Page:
“It is not good that our district has always been among the worst ones. There are 34 education districts in Malawi and, when it comes to performance in national examinations, Nsanje has been the 34th district,” he lamented.

He cites poor education infrastructure, lack of learning resources and archaic traditional beliefs among factors that have militated against stakeholders’ best efforts to put Nsanje on the map, when it comes to performing well in national examinations.

“Our district of Nsanje has 24 public secondary schools, out of which only four schools have science laboratories and three have libraries.

“In addition to this, learners who learn in up to 663 classes in different primary schools in our district learn under trees due to the problem of inadequate classroom blocks,” he said.

Nsanje has 13 education zones, with 20 public and four private schools.

Records indicate that 55 percent of candidates who pass their Primary School Leaving Certificate of Education Examinations (PSLCE) from Nsanje District fail to progress to secondary school due to lack of space.

The future of such children is nipped in the bud since they are forced to stay at home.

It is factors like these that have prompted Alindiamao to adopt a public involvement approach that entails promoting dialogue with stakeholders.

The other approach is to call for harmonisation, alignment and proper management of education systems which, in the long run, would improve results.

Senior Chief Malemia has already embraced the idea.

“We have agreed to put in place punitive measures that will deter people from retrogressive behaviour that may disturb our children from attaining universal education.

“We want our children to be a beacon of hope to Malawi; we want them to be competing favourably with those from other districts. I do not believe that the Nsanje national examinations candidate was created to fail; our children are as good as children in other education districts of the country,” Malemia said.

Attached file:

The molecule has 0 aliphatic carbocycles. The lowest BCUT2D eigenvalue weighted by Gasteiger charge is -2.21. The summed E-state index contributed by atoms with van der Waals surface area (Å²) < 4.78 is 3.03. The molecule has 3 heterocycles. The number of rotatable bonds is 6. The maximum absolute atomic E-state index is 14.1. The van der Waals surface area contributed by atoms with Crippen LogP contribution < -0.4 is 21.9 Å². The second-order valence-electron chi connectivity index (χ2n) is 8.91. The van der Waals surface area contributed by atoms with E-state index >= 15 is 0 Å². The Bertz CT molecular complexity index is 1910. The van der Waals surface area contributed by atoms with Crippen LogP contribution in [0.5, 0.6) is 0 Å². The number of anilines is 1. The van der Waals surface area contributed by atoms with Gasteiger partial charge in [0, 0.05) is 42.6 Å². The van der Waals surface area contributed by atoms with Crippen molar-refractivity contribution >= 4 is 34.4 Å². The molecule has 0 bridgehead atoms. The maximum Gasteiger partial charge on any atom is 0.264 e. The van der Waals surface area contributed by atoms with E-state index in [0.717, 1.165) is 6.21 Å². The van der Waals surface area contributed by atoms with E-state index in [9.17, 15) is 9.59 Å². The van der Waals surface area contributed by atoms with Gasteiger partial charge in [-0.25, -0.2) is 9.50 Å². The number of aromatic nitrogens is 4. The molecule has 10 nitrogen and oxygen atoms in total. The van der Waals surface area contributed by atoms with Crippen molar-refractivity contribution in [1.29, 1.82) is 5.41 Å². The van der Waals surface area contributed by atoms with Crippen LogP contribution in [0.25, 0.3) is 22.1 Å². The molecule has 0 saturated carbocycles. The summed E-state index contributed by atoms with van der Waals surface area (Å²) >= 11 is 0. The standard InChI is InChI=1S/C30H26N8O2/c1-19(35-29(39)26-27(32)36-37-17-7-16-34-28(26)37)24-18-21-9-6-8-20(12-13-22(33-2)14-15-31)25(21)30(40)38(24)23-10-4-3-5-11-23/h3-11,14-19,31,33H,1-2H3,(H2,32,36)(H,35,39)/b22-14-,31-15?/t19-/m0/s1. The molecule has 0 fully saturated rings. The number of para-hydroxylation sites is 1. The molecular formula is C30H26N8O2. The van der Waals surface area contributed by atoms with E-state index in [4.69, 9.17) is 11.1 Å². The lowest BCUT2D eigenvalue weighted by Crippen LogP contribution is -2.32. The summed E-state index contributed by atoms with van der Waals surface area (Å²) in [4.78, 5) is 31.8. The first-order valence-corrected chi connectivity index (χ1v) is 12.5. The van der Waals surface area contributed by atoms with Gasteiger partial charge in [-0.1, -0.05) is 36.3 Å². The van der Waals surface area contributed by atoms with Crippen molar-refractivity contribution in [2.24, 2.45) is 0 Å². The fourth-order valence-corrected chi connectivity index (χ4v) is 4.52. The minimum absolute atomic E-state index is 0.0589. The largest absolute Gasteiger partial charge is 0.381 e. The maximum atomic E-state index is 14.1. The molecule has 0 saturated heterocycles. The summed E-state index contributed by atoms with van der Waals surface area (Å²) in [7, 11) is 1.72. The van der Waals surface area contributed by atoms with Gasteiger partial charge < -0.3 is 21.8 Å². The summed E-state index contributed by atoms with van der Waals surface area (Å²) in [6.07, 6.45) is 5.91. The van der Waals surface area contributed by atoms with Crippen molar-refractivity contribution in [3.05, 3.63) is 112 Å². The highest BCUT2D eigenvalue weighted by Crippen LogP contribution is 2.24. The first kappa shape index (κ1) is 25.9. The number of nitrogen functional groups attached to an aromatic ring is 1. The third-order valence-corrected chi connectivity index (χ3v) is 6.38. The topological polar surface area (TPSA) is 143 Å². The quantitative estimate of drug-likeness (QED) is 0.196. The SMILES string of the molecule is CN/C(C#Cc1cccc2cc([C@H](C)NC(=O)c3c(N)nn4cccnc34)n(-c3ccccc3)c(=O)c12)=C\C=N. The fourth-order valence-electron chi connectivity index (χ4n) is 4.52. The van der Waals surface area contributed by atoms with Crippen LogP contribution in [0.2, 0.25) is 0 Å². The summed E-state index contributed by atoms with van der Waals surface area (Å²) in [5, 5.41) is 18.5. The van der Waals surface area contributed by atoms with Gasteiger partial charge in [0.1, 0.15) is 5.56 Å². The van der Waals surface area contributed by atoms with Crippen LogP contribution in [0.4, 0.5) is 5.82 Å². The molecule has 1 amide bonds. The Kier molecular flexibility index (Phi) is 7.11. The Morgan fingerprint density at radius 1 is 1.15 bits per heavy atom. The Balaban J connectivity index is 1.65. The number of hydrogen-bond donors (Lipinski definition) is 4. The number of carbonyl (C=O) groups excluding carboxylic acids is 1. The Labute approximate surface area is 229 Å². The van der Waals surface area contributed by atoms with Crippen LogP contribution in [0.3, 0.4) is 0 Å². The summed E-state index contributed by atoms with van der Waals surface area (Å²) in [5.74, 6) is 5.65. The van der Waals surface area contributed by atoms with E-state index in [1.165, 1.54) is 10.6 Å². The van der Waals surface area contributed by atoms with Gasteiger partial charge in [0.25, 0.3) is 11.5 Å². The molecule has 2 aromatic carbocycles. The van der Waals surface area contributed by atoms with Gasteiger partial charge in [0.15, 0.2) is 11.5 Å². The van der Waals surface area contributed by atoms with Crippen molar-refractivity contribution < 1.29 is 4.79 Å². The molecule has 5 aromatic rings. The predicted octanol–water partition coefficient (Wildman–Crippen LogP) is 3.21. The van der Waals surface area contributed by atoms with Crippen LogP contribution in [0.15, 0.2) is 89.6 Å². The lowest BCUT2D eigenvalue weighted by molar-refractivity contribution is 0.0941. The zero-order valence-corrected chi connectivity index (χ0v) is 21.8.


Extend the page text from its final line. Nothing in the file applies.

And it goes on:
Foundation for Civic Education and Social Empowerment, which has been working with partners such as Norwegian ChurchAid and DanChurchAid to promote education standards in Nsanje District, has, meanwhile, expressed commitment to help stakeholders in the district find a lasting solution to the problem of persistent failure in national examinations.

The organisation’s programmes manager, John Bamusi, said education was one of the areas that would help people in the district embrace socio-economic empowerment.

“If children embrace education and do their best in national examinations, they can complement efforts being made to improve the wellbeing of people in the district.

“Education is the key to success,” he said.

However, Michael Pitala Amigo, who is a small-scale trader at the Boma, felt that stakeholders had realised that the situation was dire “too late”.

“If people came together to look at ways of improving education standards in the district earlier, people like me would have gone to college by now,” said Amigo, who dropped out of school after failing PSLCE examinations at Namiyala Primary School in the district.

The 28-year-old now looks after his three children, who he hopes will do better than him when time to sit PSLCE examinations comes.